Adam's Cool New Auto Blog
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Adam's Cool New Auto Blog

Yo! My name is Adam and this is my cool new auto blog. I live with my parents in the suburbs of Sydney. It might not seem pretty cool living with your parents, but I am planning to move out soon. One massive advantage of living with my parents is that I can save a lot of money to invest in my new car. As well as the extra money in my pocket, I also benefit from lots of advice from my dad who is an auto mechanic. He has helped me to fine-tune and to add accessorises to my auto so it looks really ace.

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Everything You Need to Know About Truck Wheel Alignment

Sherri Craig

The state of your truck tyres and the system that connects them to the steering wheel is crucial to your safety and that of other road users. 

That is why you may come across a truck service referred to as truck wheel alignment or truck tyre alignment.

What are Truck Wheel Alignment Services?

Wheel alignment services aim to align the angle of your tyres or the direction they are facing. Misaligned wheels can cause:

  • Your tread to wear unevenly, meaning you won't get the most out of your tyre before you are required to change it.
  • Your truck to pull to the right or left when driving, meaning you can easily cause an accident; you will be struggling to keep your truck on your side of the road.
  • Your steering wheel to start vibrating, which can be uncomfortable.
  • Your steering wheel to appear off-centre when driving straight, meaning you might not be able to judge from your steering wheel whether your wheels are straight without driving or looking at them.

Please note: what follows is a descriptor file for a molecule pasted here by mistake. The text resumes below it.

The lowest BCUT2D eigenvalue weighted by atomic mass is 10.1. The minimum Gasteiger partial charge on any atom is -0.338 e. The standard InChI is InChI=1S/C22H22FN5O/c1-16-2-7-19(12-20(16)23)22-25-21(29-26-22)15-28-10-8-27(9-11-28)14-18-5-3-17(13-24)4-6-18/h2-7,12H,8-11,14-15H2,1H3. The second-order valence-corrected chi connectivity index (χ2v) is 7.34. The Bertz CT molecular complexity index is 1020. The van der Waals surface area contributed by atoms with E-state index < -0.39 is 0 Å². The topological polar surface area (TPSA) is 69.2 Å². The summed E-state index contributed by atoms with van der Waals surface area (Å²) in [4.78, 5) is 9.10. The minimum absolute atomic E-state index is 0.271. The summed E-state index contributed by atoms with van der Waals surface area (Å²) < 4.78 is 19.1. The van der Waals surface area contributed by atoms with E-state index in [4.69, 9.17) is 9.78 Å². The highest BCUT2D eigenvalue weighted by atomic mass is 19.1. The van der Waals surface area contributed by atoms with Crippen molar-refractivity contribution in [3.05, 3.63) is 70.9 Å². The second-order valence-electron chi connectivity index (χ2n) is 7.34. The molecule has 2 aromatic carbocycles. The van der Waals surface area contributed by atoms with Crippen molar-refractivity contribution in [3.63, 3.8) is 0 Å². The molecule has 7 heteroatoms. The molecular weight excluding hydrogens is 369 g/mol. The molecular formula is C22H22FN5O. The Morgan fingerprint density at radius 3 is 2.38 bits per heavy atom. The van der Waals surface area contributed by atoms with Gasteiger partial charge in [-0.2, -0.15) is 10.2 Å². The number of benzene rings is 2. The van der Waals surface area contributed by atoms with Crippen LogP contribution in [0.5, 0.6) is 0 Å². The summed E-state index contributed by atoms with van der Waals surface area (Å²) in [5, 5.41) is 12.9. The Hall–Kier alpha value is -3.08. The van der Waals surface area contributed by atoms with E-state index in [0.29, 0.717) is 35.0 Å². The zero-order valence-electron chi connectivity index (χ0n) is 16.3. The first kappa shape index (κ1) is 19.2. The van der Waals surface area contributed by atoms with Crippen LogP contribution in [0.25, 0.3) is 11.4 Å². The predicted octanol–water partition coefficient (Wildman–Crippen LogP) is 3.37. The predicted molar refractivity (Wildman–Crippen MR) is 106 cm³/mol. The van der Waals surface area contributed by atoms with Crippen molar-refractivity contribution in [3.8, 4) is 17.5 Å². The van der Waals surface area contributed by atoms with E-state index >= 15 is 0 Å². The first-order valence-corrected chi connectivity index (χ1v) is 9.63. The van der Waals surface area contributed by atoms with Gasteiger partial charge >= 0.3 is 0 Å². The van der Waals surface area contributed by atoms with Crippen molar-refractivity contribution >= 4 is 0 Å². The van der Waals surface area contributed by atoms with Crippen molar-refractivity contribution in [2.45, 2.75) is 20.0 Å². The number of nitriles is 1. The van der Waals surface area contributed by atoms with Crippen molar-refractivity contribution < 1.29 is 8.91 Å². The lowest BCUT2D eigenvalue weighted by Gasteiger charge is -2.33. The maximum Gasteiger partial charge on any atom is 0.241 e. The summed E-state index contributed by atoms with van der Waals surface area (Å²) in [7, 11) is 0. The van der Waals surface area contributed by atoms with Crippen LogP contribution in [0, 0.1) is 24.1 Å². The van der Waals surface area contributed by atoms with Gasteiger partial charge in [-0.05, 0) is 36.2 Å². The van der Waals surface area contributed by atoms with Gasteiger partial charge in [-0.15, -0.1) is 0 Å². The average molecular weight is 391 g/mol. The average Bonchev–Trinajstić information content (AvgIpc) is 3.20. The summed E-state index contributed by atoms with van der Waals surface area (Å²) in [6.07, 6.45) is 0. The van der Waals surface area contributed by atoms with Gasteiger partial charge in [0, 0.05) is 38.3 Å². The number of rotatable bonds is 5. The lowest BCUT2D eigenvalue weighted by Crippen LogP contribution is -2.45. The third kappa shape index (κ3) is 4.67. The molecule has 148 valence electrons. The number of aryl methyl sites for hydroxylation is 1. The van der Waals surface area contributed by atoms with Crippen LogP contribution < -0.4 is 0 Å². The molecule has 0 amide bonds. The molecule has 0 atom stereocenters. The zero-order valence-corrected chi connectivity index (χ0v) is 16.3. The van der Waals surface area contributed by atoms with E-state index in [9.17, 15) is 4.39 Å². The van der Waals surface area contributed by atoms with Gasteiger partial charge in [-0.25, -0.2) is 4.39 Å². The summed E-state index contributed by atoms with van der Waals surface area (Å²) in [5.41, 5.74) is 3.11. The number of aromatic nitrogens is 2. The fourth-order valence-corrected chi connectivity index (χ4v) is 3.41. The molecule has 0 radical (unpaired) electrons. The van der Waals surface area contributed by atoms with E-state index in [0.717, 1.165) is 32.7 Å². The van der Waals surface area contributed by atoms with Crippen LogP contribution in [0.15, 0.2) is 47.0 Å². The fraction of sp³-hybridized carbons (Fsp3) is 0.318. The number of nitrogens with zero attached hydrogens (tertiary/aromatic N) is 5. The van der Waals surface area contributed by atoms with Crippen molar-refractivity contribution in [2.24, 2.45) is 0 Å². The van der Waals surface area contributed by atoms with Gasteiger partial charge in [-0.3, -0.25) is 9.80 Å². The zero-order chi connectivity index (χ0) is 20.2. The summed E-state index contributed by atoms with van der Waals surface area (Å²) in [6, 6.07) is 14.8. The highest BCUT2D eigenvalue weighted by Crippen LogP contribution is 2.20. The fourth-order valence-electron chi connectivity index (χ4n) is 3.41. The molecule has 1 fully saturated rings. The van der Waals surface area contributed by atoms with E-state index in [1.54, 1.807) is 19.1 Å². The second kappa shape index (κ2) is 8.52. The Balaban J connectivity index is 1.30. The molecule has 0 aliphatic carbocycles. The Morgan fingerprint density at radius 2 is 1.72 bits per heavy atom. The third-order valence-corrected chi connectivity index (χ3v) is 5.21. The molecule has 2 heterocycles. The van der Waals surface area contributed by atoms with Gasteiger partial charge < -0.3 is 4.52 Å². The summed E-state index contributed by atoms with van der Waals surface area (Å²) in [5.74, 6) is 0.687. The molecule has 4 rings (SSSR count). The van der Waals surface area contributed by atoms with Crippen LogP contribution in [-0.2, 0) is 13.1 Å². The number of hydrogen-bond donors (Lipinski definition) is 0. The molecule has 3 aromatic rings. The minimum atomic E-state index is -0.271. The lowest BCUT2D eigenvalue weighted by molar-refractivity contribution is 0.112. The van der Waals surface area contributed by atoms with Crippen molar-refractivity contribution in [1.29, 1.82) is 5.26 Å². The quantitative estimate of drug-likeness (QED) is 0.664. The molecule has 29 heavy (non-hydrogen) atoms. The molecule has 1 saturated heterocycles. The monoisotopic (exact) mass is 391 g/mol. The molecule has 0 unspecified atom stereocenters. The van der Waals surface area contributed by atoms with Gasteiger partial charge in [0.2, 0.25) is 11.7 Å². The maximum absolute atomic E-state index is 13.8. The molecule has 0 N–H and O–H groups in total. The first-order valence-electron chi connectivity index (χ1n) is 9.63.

What Does Truck Wheel Alignment Involve?

Truck wheel alignments are mostly carried out to correct:

  • Negative and Positive Camber

The top part of your wheels may have angled inward, meaning that if you were to look at your wheels from in front of your truck, the distance from the top part of the left wheel to the top part of the right wheel will be shorter than the distance between the lower part of the same wheels (negative camber).

The opposite can also happen, where the top part of your wheels may have angled outwards. In this case, the distance from the top part of the left wheel to the top part of the right wheel will be longer than the distance between the lower part of the same wheels (positive camber). Alignment is done so that the wheels touch the ground evenly without an angle.

  • Toe-In and Toe-Out

This is when your wheels have turned inwards or outwards. To understand it better, stand up and look at your feet. Move your heels outward without moving your forefoot (part of the foot containing your toes). You will notice that the forefoot of both your feet will be facing each other. That is what happens to your wheels during a toe-in; the front parts of your front wheels will be facing each other while the back part will be further apart. Alignment is done to ensure that the distance between these parts is equal and your wheels are parallel to each other.


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